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Doughlings: Invasion Review


For a debut title, the love which the Hero Concept team threw into their previous game – the brick-breaking Doughlings: Arcade – was hugely apparent. In fact, coming up to a year after it was first released on Xbox One, it is still in and amongst the few titles worthy of being ‘pinned’ for easy access, if only so you can settle down and blast out a level every now and then. Now though it’s time for Hero Concept to pay tribute to yet another classic genre, and Doughlings: Invasion looks to build on the success of that which has gone before it to run down a Space Invaders route. But does it bring a fun gaming experience to players of all ages like it promises?

Well, no, not really. And it really pains me to say that.

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Doughlings: Invasion once more puts us into the shoes – or it would do if he had feet – of Dr. Morpheus, as he arms himself once more to defend his land from an evil alien force. With the simple narrative picking up from where the last game left off, and then completely forgetting itself until you’ve helped Morpheus blast his way through 5 levels and 50 stages, this isn’t a game you’ll want to be playing if you are in search of depth and lore. But hey, if you want some good old Space Invaders style gameplay, and are happy to sit down for a few hours to get it, Invasion just about does the job. But don’t expect it to last any longer than that.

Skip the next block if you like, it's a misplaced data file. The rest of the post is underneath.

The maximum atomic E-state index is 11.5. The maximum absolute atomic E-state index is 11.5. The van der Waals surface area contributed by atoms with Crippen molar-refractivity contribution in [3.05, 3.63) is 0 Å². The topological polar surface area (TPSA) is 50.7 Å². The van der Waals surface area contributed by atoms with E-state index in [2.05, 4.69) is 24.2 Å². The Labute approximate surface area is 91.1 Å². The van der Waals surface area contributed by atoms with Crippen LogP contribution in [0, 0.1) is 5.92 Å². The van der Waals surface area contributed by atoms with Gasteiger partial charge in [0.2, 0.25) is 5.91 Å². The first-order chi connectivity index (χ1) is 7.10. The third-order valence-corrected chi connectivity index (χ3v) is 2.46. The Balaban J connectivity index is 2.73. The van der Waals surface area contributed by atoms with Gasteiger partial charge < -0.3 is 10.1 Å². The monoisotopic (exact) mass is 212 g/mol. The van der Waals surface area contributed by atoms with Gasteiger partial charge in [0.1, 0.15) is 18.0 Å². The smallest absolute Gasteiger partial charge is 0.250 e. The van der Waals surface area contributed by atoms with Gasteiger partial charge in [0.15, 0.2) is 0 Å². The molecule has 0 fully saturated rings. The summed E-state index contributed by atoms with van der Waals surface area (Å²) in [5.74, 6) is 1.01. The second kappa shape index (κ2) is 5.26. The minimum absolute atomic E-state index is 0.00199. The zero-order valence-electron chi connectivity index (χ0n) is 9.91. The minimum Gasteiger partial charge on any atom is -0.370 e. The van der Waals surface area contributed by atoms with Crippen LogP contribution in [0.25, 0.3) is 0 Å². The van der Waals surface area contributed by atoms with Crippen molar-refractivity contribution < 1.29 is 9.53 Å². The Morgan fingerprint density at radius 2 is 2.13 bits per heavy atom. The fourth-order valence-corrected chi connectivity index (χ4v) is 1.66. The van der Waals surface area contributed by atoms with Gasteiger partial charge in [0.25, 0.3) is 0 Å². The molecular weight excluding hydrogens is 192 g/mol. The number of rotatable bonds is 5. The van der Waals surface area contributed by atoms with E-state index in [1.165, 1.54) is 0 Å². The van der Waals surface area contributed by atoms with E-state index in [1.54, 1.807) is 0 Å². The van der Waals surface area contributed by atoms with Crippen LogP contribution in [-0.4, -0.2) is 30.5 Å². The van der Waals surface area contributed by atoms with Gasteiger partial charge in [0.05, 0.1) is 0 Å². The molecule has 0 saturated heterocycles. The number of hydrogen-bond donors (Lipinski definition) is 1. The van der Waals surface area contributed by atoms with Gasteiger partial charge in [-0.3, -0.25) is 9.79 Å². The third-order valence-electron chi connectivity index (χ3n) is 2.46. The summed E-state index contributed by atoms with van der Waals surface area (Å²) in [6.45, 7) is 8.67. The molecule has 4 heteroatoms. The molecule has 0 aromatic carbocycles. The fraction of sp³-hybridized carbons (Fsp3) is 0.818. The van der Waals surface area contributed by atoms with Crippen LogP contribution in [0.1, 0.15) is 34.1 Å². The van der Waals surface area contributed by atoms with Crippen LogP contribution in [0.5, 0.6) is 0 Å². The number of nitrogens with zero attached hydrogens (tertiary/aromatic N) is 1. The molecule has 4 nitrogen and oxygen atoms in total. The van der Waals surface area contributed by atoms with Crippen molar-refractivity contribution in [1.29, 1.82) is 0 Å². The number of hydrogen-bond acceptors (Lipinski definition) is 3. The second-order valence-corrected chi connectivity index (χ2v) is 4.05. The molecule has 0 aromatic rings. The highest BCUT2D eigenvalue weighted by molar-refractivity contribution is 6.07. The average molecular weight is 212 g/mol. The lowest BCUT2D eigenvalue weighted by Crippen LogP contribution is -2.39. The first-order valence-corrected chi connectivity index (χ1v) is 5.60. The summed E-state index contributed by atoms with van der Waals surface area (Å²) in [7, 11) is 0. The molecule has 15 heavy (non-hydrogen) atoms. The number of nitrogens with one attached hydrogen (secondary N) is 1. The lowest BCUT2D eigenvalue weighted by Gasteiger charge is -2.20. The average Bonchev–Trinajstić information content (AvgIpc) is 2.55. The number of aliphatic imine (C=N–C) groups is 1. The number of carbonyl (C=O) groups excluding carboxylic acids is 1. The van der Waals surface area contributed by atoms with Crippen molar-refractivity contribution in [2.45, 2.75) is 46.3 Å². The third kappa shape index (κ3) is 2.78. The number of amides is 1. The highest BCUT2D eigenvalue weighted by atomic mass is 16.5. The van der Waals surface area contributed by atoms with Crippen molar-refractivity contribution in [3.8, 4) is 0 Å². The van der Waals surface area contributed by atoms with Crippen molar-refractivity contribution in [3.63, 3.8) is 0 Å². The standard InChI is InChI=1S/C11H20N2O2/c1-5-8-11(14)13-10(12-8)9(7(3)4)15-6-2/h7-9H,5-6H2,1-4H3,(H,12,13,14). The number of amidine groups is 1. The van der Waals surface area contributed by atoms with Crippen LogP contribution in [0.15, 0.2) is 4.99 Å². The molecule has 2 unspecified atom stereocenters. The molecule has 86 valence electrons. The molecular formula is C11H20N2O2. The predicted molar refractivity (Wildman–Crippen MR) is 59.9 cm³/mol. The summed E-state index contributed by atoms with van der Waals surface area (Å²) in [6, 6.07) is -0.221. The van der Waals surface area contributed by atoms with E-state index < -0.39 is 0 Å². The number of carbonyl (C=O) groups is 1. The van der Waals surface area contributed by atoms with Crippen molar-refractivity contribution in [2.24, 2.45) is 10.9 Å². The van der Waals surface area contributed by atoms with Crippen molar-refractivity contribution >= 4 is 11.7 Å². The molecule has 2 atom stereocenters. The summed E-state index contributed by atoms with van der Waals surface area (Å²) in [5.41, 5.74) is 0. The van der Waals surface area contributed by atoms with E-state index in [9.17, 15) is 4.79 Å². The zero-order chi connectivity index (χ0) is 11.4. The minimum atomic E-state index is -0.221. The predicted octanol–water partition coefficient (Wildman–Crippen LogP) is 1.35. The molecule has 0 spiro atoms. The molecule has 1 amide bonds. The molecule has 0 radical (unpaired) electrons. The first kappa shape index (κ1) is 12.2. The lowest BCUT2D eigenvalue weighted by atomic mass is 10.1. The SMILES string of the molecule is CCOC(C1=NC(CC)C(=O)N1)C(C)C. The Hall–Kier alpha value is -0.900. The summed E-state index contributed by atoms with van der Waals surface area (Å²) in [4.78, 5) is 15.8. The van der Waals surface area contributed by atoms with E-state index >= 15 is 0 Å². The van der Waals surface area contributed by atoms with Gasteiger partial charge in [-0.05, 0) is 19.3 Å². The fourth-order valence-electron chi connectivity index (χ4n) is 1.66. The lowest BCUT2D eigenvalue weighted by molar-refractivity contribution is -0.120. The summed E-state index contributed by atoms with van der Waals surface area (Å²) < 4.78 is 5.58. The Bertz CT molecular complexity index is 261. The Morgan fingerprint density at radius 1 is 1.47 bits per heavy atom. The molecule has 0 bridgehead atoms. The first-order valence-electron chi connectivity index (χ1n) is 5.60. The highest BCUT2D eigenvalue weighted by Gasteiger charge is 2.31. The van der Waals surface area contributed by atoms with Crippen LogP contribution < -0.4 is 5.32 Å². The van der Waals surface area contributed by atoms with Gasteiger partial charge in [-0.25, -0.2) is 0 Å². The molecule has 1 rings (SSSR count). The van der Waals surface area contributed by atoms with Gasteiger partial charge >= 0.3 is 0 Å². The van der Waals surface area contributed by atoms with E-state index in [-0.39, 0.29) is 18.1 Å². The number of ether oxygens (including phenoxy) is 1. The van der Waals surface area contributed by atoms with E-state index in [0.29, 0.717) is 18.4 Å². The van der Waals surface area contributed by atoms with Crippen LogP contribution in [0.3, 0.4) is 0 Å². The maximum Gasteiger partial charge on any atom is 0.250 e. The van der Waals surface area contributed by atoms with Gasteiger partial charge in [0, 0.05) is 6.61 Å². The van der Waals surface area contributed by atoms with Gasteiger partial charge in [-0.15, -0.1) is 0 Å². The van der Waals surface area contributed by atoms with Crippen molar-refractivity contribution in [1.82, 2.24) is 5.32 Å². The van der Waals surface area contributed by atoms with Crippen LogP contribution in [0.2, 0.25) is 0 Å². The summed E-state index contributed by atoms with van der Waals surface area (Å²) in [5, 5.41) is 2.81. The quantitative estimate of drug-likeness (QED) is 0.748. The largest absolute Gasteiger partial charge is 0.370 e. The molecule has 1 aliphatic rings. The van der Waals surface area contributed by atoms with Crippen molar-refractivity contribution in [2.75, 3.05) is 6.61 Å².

Your task as Morpheus revolves entirely around clearing out 50 stages of alien invaders as quickly, and as safely, as you can. This is done by moving left and right along the bottom of the screen, firing a single shot up into the air and hoping that you connect with the ever decreasing waves ahead. So far, so Space Invaders.

With a variety of coloured foes in front of you, getting rid of them is a relatively straightforward process. Things start off with a swathe of blue guys to remove, and each of these takes one shot to be downed. As you would expect, the further you progress, the more shots each alien will take, with red, yellow and green enemies needing a few blasts from your proton pistol in order to turn them blue and then to be utterly destroyed. Each of these foes will fire out a single shot when they feel like it, and so dodging and shooting really does become the name of the game. Further enemies drop into action in latter stages, with orange guys firing out on a diagonal, grey ones plummeting to the ground at speed, and more still splitting into two, dropping out some tasty laser action, or coming equipped with shields. For the most part, all you really need to worry about is hitting what is above you, but a bit of tactical play needs to come to the fore, as you pick off those closest to taking down Morpheus wherever possible.